Lawyers are warning property owners in Queensland to double-check their insurance ahead of the storm season or risk being left with a pile of rubble.
Slater and Gordon Queensland conveyancing lawyer Robert Kern said new property owners need to make sure they have correctly insured the property from the moment they sign the contract – or they could be “forced to buy a pile of rubble if the property is destroyed by cyclone or ravaged by fire”.
Mr Kern said the standard Queensland contract provides that the property is at the buyer’s risk from 5pm on the first business day after the contract date.
“This means that from that date, if the property is damaged in a natural disaster or burns down, it’s the buyer’s problem,” he said. “Therefore you still have to buy the home, even though there’s nothing left to buy.
“And if the bank refuses to lend the money, you’re potentially stuck in a contract you can’t complete.”
Mr Kern said the Insurance Contracts Act 1984 (Cth) provides that if a seller has insurance on the property and something happens, it is deemed that insurance will also cover the buyer – but that the buyer shouldn’t rely on this.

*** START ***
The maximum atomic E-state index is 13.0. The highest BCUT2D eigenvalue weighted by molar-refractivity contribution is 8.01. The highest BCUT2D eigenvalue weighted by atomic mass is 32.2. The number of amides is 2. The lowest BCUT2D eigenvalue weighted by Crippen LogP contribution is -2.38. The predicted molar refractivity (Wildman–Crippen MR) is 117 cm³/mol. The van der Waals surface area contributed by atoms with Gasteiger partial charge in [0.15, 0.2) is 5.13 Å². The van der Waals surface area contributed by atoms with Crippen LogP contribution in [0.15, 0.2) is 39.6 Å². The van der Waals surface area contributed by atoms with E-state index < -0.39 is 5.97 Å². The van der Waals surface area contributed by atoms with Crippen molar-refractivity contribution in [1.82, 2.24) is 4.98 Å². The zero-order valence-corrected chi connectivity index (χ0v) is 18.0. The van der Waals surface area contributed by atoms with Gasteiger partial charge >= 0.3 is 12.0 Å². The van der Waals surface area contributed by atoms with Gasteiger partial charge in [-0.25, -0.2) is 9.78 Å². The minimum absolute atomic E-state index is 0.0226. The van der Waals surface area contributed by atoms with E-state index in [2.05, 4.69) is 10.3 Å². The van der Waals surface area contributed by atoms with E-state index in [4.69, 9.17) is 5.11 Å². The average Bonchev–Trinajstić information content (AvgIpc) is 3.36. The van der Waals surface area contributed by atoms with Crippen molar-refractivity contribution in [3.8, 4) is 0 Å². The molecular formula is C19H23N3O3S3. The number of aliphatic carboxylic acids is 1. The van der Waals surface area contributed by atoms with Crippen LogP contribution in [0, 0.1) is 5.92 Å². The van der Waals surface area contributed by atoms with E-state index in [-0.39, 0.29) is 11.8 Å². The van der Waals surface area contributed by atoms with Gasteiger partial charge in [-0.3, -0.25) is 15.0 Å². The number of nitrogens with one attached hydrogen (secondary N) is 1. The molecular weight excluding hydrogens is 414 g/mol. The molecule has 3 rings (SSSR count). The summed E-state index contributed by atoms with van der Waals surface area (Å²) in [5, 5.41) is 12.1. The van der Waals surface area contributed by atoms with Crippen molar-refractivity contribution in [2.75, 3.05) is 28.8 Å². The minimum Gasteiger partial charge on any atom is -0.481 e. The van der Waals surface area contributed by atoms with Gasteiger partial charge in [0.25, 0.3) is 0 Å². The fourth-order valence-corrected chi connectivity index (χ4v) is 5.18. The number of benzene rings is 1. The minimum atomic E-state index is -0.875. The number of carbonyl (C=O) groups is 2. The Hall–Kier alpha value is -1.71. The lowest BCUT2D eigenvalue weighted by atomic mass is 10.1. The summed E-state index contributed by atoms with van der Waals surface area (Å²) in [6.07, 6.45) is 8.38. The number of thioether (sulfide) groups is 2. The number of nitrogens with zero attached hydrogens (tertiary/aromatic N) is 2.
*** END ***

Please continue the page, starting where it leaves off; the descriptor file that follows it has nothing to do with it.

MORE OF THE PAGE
“Their insurance may have lapsed, not cover certain types of damage (such as flood) or be inappropriate for other reasons.”.
Mr Kern explained that the vendor was required to take ‘reasonable’ care of the property from contract date to settlement – meaning reasonable wear and tear is acceptable.
“The issues arise when there is major structural damage to the property and why buyers should always take out insurance before settlement, even if the contract is still subject to finance or building and pest inspections,” he said.
Mr Kern said the contract also does not require the seller to clean the property or have it spotless at settlement.
“This often disappoints buyers, who were expecting to move into a freshly cleaned home.”